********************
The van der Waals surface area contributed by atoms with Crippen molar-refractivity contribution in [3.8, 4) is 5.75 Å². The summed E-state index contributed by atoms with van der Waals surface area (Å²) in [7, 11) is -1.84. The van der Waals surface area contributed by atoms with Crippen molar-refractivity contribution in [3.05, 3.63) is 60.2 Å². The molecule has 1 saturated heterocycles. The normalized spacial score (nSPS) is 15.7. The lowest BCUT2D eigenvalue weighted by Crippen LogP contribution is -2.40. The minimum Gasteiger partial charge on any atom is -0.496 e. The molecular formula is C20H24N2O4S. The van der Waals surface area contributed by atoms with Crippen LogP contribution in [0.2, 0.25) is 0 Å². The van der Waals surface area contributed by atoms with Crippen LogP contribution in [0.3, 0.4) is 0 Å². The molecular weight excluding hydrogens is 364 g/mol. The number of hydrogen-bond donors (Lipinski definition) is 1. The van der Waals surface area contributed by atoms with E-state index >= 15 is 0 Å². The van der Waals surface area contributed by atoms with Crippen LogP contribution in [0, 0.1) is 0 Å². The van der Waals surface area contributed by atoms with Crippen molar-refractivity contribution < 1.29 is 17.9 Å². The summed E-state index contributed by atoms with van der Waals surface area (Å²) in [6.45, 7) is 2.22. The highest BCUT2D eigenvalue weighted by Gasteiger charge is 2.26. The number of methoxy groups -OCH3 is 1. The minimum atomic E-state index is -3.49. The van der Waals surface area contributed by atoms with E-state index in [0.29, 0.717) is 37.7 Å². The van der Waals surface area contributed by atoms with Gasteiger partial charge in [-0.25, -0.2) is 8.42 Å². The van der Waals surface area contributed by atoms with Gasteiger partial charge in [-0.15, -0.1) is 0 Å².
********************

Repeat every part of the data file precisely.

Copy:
The van der Waals surface area contributed by atoms with Crippen molar-refractivity contribution in [3.8, 4) is 5.75 Å². The summed E-state index contributed by atoms with van der Waals surface area (Å²) in [7, 11) is -1.84. The van der Waals surface area contributed by atoms with Crippen molar-refractivity contribution in [3.05, 3.63) is 60.2 Å². The molecule has 1 saturated heterocycles. The normalized spacial score (nSPS) is 15.7. The lowest BCUT2D eigenvalue weighted by Crippen LogP contribution is -2.40. The minimum Gasteiger partial charge on any atom is -0.496 e. The molecular formula is C20H24N2O4S. The van der Waals surface area contributed by atoms with Crippen LogP contribution in [0.2, 0.25) is 0 Å². The van der Waals surface area contributed by atoms with Crippen LogP contribution in [0.3, 0.4) is 0 Å². The molecular weight excluding hydrogens is 364 g/mol. The number of hydrogen-bond donors (Lipinski definition) is 1. The van der Waals surface area contributed by atoms with E-state index >= 15 is 0 Å². The van der Waals surface area contributed by atoms with Crippen LogP contribution in [0, 0.1) is 0 Å². The van der Waals surface area contributed by atoms with Crippen molar-refractivity contribution < 1.29 is 17.9 Å². The summed E-state index contributed by atoms with van der Waals surface area (Å²) in [6.45, 7) is 2.22. The highest BCUT2D eigenvalue weighted by Gasteiger charge is 2.26. The number of methoxy groups -OCH3 is 1. The minimum atomic E-state index is -3.49. The van der Waals surface area contributed by atoms with E-state index in [0.29, 0.717) is 37.7 Å². The van der Waals surface area contributed by atoms with Gasteiger partial charge in [-0.25, -0.2) is 8.42 Å². The van der Waals surface area contributed by atoms with Gasteiger partial charge in [-0.15, -0.1) is 0 Å².